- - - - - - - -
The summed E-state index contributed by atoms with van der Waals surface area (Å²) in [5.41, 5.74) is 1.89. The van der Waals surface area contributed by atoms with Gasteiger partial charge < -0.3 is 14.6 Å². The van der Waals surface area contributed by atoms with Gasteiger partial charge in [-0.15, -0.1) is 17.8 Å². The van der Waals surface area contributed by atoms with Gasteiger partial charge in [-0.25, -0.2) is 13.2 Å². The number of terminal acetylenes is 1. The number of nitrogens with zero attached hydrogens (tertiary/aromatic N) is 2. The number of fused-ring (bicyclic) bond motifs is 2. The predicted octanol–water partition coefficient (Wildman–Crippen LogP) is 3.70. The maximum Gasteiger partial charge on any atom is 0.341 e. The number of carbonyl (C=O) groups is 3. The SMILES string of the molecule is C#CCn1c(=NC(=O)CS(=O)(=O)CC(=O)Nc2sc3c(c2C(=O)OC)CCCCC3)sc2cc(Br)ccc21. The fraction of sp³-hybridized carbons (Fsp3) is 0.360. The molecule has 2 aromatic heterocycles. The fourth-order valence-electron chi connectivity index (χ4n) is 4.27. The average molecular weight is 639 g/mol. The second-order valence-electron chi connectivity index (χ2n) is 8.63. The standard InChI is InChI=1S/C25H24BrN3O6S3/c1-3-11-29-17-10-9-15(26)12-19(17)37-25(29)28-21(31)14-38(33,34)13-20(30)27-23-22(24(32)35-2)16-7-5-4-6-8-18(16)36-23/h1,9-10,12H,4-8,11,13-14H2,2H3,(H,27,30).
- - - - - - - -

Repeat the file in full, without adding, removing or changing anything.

The summed E-state index contributed by atoms with van der Waals surface area (Å²) in [5.41, 5.74) is 1.89. The van der Waals surface area contributed by atoms with Gasteiger partial charge < -0.3 is 14.6 Å². The van der Waals surface area contributed by atoms with Gasteiger partial charge in [-0.15, -0.1) is 17.8 Å². The van der Waals surface area contributed by atoms with Gasteiger partial charge in [-0.25, -0.2) is 13.2 Å². The number of terminal acetylenes is 1. The number of nitrogens with zero attached hydrogens (tertiary/aromatic N) is 2. The number of fused-ring (bicyclic) bond motifs is 2. The predicted octanol–water partition coefficient (Wildman–Crippen LogP) is 3.70. The maximum Gasteiger partial charge on any atom is 0.341 e. The number of carbonyl (C=O) groups is 3. The SMILES string of the molecule is C#CCn1c(=NC(=O)CS(=O)(=O)CC(=O)Nc2sc3c(c2C(=O)OC)CCCCC3)sc2cc(Br)ccc21. The fraction of sp³-hybridized carbons (Fsp3) is 0.360. The molecule has 2 aromatic heterocycles. The fourth-order valence-electron chi connectivity index (χ4n) is 4.27. The average molecular weight is 639 g/mol. The second-order valence-electron chi connectivity index (χ2n) is 8.63. The standard InChI is InChI=1S/C25H24BrN3O6S3/c1-3-11-29-17-10-9-15(26)12-19(17)37-25(29)28-21(31)14-38(33,34)13-20(30)27-23-22(24(32)35-2)16-7-5-4-6-8-18(16)36-23/h1,9-10,12H,4-8,11,13-14H2,2H3,(H,27,30).